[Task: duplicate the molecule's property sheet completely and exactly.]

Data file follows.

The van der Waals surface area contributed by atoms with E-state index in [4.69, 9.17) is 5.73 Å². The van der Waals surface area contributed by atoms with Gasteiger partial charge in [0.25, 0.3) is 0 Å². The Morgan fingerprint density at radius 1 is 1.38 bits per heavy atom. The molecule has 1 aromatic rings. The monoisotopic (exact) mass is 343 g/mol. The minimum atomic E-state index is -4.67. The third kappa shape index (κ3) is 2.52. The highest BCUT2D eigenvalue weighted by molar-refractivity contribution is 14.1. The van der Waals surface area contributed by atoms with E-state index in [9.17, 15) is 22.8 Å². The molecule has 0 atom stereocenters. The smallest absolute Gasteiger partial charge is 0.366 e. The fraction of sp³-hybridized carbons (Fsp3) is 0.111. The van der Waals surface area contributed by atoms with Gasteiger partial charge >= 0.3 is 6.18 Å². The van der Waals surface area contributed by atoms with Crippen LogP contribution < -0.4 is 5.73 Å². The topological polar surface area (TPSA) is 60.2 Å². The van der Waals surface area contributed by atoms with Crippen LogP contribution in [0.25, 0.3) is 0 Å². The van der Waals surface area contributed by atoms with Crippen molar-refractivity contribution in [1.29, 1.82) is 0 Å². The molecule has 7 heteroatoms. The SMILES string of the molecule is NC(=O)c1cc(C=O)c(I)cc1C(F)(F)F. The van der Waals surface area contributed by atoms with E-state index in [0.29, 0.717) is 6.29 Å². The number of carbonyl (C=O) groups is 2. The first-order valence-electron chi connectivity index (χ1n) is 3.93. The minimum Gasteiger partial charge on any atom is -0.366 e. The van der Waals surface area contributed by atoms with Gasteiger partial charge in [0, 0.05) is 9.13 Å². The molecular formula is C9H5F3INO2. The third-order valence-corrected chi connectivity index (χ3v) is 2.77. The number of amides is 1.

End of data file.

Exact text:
The van der Waals surface area contributed by atoms with E-state index in [4.69, 9.17) is 5.73 Å². The van der Waals surface area contributed by atoms with Gasteiger partial charge in [0.25, 0.3) is 0 Å². The Morgan fingerprint density at radius 1 is 1.38 bits per heavy atom. The molecule has 1 aromatic rings. The monoisotopic (exact) mass is 343 g/mol. The minimum atomic E-state index is -4.67. The third kappa shape index (κ3) is 2.52. The highest BCUT2D eigenvalue weighted by molar-refractivity contribution is 14.1. The van der Waals surface area contributed by atoms with E-state index in [9.17, 15) is 22.8 Å². The molecule has 0 atom stereocenters. The smallest absolute Gasteiger partial charge is 0.366 e. The fraction of sp³-hybridized carbons (Fsp3) is 0.111. The van der Waals surface area contributed by atoms with Gasteiger partial charge >= 0.3 is 6.18 Å². The van der Waals surface area contributed by atoms with Crippen LogP contribution < -0.4 is 5.73 Å². The topological polar surface area (TPSA) is 60.2 Å². The van der Waals surface area contributed by atoms with Crippen LogP contribution in [0.25, 0.3) is 0 Å². The van der Waals surface area contributed by atoms with Crippen molar-refractivity contribution in [1.29, 1.82) is 0 Å². The molecule has 7 heteroatoms. The SMILES string of the molecule is NC(=O)c1cc(C=O)c(I)cc1C(F)(F)F. The van der Waals surface area contributed by atoms with E-state index in [0.29, 0.717) is 6.29 Å². The number of carbonyl (C=O) groups is 2. The first-order valence-electron chi connectivity index (χ1n) is 3.93. The minimum Gasteiger partial charge on any atom is -0.366 e. The van der Waals surface area contributed by atoms with Gasteiger partial charge in [0, 0.05) is 9.13 Å². The molecular formula is C9H5F3INO2. The third-order valence-corrected chi connectivity index (χ3v) is 2.77. The number of amides is 1.